1. In the chapter “A Curious Tale for Countess Amberglass” we learn of the tradition of the night tea in Camorr. I found that not so much fantastical as realistic – how about you?
Definitely a very practical and Realistic thing. I can easily see women meeting in secret to chit chat and gossip about things. Men, on the other hand, meet at the bars and docks and talk (foolishly) in the open. It's a testament of wisdom, these late night tea times.2. When Jean meets with what will become the Wicked Sisters for the first time, the meeting is described very much like how people feel when they find their true work or home. Agree? Disagree? Some of both?
Completely agree. The way the text reads it's as if the hatchets were made for him, like he had some gut feeling that they were right. This was solidified when he threw the blade.3. Salt devils. Bug. Jean. The description is intense. Do you find that description a help in visualizing the scene? Do you find yourself wishing the description was occasionally – well – a little less descriptive?
I believe intense was the very word I used. I might have said creepy, too. I pictured something like Shelob or the frost spiders in Skyrim, but more vague, which added to the intensity.4. This section has so much action in it, it’s hard to find a place to pause. But…but.. oh, Locke. Oh, Jean. On their return to the House of Perelandro, their world is turned upside down. Did you see it coming?
I did see it coming. The world around the Gentlemen Bastards was crumbling, and there had to be casualties. Even so, it was upsetting that the Sanzas had to die, as I loved their banter and humor.5. Tavrin Callas’s service to the House of Aza Guilla is recalled at an opportune moment, and may have something to do with saving a life or three. Do you believe Chains knew what he set in motion? Why or why not?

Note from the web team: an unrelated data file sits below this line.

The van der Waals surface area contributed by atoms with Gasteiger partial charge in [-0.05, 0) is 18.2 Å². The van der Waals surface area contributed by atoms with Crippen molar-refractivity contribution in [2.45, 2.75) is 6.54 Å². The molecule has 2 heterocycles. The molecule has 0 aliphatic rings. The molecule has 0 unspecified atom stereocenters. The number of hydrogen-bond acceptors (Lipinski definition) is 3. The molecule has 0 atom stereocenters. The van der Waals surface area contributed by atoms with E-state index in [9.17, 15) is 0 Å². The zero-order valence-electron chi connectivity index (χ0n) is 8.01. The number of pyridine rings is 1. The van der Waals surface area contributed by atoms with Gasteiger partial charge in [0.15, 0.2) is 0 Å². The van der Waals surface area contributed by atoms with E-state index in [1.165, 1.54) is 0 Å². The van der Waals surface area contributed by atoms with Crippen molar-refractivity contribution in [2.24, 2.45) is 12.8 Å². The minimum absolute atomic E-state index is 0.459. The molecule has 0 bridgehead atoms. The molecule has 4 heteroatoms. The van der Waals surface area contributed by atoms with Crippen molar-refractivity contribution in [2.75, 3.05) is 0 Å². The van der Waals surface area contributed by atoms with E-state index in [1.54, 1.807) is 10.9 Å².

I don't know if Chains knew what he set in motion other than that he knew that being having connections to the various temples and priesthoods would be beneficial. I really liked the flashback for Jean and the description of the cave, with the deadly balconies and walkways. Such a brilliant thing. And I loved Jean's quick promotions in rank and how he ultimately escaped. I hope to see more of Aza Guilla and the rest of the Thirteen.6. As Locke and Jean prepare for Capa Raza, Doña Vorchenza’s remark that the Thorn of Camorr has never been violent – only greedy and resorting to trickery – comes to mind again. Will this pattern continue?
The Thorn has never been violent, but the Thorn has never been out smarted, either. However, Chains trained the Bastards in the art of thieving, not killing. Nevertheless, the man flat told Locke he would kill him if he had to, and so Locke knows that sometimes a killing is a necessary evil. So will the Thorn become violent? Not like Capa Raza, I think, but he will have to perform some violent acts. And who's to say how many violent acts one must do before he's considered a violent person?7. Does Locke Lamora or the Thorn of Camorr enter Meraggio’s Countinghouse that day? Is there a difference?
On the tail end of a great question we come to this one. Is there a difference between Locke Lamora and the Thorn of Camorr? Ultimately, I think yes, there is, in that the Thorn is the mysterious thief that plagues and cons citizens of Camorr as the need arises. Locke is the true mystery of the book, I think. He's the soft-hearted person that we know very little about. Locke thinks with his heart; the Thorn with his wits. They're not mutually exclusive characters, but they're so intertwined it's hard (as of yet) to determine who's who.